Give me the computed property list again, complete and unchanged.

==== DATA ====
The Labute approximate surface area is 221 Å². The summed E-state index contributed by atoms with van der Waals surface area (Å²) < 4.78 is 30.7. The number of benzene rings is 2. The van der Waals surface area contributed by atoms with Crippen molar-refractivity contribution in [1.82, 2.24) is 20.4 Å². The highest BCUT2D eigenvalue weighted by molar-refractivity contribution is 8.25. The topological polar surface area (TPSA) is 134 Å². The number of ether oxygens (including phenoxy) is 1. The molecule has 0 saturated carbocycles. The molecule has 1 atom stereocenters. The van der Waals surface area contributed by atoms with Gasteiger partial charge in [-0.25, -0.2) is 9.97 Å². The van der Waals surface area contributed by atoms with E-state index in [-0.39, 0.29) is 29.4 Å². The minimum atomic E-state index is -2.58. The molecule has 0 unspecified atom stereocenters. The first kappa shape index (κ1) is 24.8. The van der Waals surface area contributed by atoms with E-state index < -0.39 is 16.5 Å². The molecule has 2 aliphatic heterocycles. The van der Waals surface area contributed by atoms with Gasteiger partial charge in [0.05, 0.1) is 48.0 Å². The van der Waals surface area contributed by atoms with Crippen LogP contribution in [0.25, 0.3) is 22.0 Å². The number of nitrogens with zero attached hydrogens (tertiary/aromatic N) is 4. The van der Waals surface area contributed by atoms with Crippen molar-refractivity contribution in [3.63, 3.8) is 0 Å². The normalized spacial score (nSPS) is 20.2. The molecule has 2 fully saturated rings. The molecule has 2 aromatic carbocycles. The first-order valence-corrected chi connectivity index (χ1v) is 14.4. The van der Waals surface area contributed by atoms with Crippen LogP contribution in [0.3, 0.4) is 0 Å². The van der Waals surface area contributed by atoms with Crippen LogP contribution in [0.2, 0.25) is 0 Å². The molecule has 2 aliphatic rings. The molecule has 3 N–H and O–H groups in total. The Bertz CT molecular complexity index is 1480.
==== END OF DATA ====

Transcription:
The Labute approximate surface area is 221 Å². The summed E-state index contributed by atoms with van der Waals surface area (Å²) < 4.78 is 30.7. The number of benzene rings is 2. The van der Waals surface area contributed by atoms with Crippen molar-refractivity contribution in [1.82, 2.24) is 20.4 Å². The highest BCUT2D eigenvalue weighted by molar-refractivity contribution is 8.25. The topological polar surface area (TPSA) is 134 Å². The number of ether oxygens (including phenoxy) is 1. The molecule has 0 saturated carbocycles. The molecule has 1 atom stereocenters. The van der Waals surface area contributed by atoms with Gasteiger partial charge in [-0.25, -0.2) is 9.97 Å². The van der Waals surface area contributed by atoms with E-state index in [-0.39, 0.29) is 29.4 Å². The minimum atomic E-state index is -2.58. The molecule has 0 unspecified atom stereocenters. The first kappa shape index (κ1) is 24.8. The van der Waals surface area contributed by atoms with E-state index < -0.39 is 16.5 Å². The molecule has 2 aliphatic heterocycles. The van der Waals surface area contributed by atoms with Gasteiger partial charge in [0.05, 0.1) is 48.0 Å². The van der Waals surface area contributed by atoms with Crippen LogP contribution in [0.25, 0.3) is 22.0 Å². The number of nitrogens with zero attached hydrogens (tertiary/aromatic N) is 4. The van der Waals surface area contributed by atoms with Crippen molar-refractivity contribution in [3.63, 3.8) is 0 Å². The normalized spacial score (nSPS) is 20.2. The molecule has 2 fully saturated rings. The molecule has 2 aromatic carbocycles. The first-order valence-corrected chi connectivity index (χ1v) is 14.4. The van der Waals surface area contributed by atoms with Crippen LogP contribution in [0.3, 0.4) is 0 Å². The van der Waals surface area contributed by atoms with Crippen LogP contribution in [0.2, 0.25) is 0 Å². The molecule has 2 aliphatic rings. The molecule has 3 N–H and O–H groups in total. The Bertz CT molecular complexity index is 1480.